when Africa produces some world cup semi finalist, or better, they might get a little more leeway. as it is, African nations are not teams at a higher level than USA, or mexico. well, Ghana does have USA number, but they were so close, it really is neck and neck, and Ghana might not qualify. its pretty much a coin flip, but the truth is, the stronger team is going to go to the world cup between Egypt and Ghana, and that is pretty fair. Ghana could have drawn Ethiopia and been more excited about their chances, but Ghana has a good team and it comes down to this moment and if it were just boring stats, no offense, that determined who should go and who should not, the ratings plummet.

            Reply

          • Posted by john mosby on 2013/09/20 at 12:53 PM

            oh, and steve, though USA are the reigning gold cup champions, mexico sort of is like the reigning continental champion, having won in 2011, and they are on the verge of missing out on a world cup. Ghana and Egypt have won the last three African cups and one of them is not going to brasil. USA and mexico have won the last three gold cups and one of them might not be going to the world cup. its good to be in concacaf, nobody is going to deny that, but nor do we need to apologize.

            Reply

  6. Posted by john mosby on 2013/09/20 at 12:06 PM

    it should also be noted, that out of the eight number one seeds in the European qualifying, two are a virtual lock to not win their groups and several other number one seeds are on the verge of not winning. it makes the sport more fun.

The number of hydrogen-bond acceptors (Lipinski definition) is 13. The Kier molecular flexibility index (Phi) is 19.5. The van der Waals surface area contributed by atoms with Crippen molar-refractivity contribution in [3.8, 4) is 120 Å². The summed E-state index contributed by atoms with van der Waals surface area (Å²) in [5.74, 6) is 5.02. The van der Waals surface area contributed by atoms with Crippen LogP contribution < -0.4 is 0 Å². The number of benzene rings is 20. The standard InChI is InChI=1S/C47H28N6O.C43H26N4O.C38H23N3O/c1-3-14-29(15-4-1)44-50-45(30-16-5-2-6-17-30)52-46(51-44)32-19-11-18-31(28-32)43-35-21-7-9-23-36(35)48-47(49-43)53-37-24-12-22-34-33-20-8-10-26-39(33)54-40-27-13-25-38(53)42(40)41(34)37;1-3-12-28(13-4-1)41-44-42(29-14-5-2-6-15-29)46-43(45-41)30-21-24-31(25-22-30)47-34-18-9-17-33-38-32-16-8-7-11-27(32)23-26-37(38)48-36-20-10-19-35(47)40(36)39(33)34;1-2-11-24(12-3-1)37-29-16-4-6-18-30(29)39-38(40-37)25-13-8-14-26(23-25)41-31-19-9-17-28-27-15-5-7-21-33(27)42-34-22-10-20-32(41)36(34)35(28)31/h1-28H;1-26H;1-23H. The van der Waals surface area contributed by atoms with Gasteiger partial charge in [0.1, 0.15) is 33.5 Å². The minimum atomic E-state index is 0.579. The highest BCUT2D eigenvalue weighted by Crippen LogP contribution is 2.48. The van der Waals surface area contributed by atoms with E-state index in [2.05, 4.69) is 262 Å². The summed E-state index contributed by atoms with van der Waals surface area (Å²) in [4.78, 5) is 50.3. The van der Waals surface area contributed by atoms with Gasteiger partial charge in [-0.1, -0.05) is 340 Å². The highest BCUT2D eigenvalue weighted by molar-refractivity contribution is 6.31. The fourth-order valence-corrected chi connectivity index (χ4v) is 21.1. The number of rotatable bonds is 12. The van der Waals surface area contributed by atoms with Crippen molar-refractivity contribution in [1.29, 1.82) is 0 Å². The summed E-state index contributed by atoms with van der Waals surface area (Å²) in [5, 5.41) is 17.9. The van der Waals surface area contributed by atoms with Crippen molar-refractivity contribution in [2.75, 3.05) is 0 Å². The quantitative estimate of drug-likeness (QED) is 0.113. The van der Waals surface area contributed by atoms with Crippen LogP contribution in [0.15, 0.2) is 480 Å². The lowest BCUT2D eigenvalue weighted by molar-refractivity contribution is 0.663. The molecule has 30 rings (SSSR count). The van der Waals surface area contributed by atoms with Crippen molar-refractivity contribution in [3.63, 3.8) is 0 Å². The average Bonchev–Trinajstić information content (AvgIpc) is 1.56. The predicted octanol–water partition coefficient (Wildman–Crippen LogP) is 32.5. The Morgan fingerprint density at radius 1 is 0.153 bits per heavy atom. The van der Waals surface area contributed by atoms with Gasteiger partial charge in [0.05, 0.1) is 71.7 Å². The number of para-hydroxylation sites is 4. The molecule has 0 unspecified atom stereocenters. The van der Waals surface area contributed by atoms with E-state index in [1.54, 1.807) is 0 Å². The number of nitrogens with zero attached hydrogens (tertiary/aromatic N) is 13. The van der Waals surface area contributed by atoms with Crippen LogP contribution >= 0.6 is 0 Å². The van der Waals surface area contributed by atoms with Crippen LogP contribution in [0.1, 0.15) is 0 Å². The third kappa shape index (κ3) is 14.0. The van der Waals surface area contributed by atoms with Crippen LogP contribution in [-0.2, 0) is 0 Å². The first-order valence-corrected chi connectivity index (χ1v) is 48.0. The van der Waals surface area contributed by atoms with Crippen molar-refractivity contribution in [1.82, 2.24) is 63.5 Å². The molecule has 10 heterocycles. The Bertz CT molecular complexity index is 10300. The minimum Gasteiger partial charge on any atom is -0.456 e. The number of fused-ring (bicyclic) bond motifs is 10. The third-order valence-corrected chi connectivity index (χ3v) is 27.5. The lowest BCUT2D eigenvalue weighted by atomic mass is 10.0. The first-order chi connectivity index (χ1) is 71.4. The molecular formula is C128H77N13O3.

Reply

    • Posted by CJ on 2013/09/21 at 10:33 AM

      The fun shouldn’t be experienced in the qualifying, the qualifying is work. The fun is the World Cup. No player dreams of being in qualifying, every player dreams of being in the World Cup. Maybe it makes it more fun to you but, when you’re talking about growth of a game that could potentially lead to growth of countries and a continent as a whole the last thing that organization (CAF) should be doing is subjecting its best assets to randomly drawn matchups that could potentially devalue the continents overall performance in the World Cup.

      It’s bad marketing and bad business. Just because you like the randomness of the process because it’s “more fun” doesn’t mean it’s the best approach. I’d rather watch the the 5 best teams or at least the 4 best teams with the 5th slot being an extremely difficult opportunity for the lesser teams i.e. the 16 seed vs 1 seed in March Madness. Can it happen? Yes. Should it happen? No. When the 15 seed beats a 2 seed it does add excitement but, the odds of that 15seed winning from there on out vs if the 2 seed had one are extremely slim.

      The work these countries put into developing its players and soccer programs should be rewarded and the countries that are behind should have to earn their success, not luckily draw against a weak opponent to see them in.

      I don’t even follow the CAF qualifying but I feel like this is just common sense.

      Reply

      • Posted by john mosby on 2013/09/21 at 8:20 PM